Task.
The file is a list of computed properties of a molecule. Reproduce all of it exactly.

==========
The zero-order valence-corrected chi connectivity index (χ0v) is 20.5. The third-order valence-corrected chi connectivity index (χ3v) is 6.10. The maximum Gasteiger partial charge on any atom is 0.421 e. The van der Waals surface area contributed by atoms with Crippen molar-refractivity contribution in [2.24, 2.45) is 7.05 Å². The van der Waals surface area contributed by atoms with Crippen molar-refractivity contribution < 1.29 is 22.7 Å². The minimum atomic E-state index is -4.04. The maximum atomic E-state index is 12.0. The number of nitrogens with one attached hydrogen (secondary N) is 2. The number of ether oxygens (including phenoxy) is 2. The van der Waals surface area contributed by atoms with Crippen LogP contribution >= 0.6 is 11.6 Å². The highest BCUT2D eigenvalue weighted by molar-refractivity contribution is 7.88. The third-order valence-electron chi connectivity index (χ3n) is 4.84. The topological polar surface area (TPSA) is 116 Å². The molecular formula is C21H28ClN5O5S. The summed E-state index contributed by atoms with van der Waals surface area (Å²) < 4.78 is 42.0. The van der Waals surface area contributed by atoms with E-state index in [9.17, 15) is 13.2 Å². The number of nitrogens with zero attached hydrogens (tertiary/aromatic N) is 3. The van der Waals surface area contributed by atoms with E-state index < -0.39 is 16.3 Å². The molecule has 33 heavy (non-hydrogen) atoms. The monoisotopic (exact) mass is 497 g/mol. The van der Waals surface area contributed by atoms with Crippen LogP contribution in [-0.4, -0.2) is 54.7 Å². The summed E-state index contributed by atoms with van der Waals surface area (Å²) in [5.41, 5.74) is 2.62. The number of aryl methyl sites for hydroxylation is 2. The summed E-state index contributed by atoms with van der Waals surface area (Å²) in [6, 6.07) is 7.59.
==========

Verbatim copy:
The zero-order valence-corrected chi connectivity index (χ0v) is 20.5. The third-order valence-corrected chi connectivity index (χ3v) is 6.10. The maximum Gasteiger partial charge on any atom is 0.421 e. The van der Waals surface area contributed by atoms with Crippen molar-refractivity contribution in [2.24, 2.45) is 7.05 Å². The van der Waals surface area contributed by atoms with Crippen molar-refractivity contribution < 1.29 is 22.7 Å². The minimum atomic E-state index is -4.04. The maximum atomic E-state index is 12.0. The number of nitrogens with one attached hydrogen (secondary N) is 2. The number of ether oxygens (including phenoxy) is 2. The van der Waals surface area contributed by atoms with Crippen LogP contribution >= 0.6 is 11.6 Å². The highest BCUT2D eigenvalue weighted by molar-refractivity contribution is 7.88. The third-order valence-electron chi connectivity index (χ3n) is 4.84. The topological polar surface area (TPSA) is 116 Å². The molecular formula is C21H28ClN5O5S. The summed E-state index contributed by atoms with van der Waals surface area (Å²) < 4.78 is 42.0. The van der Waals surface area contributed by atoms with E-state index in [9.17, 15) is 13.2 Å². The number of nitrogens with zero attached hydrogens (tertiary/aromatic N) is 3. The van der Waals surface area contributed by atoms with E-state index < -0.39 is 16.3 Å². The molecule has 33 heavy (non-hydrogen) atoms. The monoisotopic (exact) mass is 497 g/mol. The van der Waals surface area contributed by atoms with Crippen LogP contribution in [-0.4, -0.2) is 54.7 Å². The summed E-state index contributed by atoms with van der Waals surface area (Å²) in [5.41, 5.74) is 2.62. The number of aryl methyl sites for hydroxylation is 2. The summed E-state index contributed by atoms with van der Waals surface area (Å²) in [6, 6.07) is 7.59.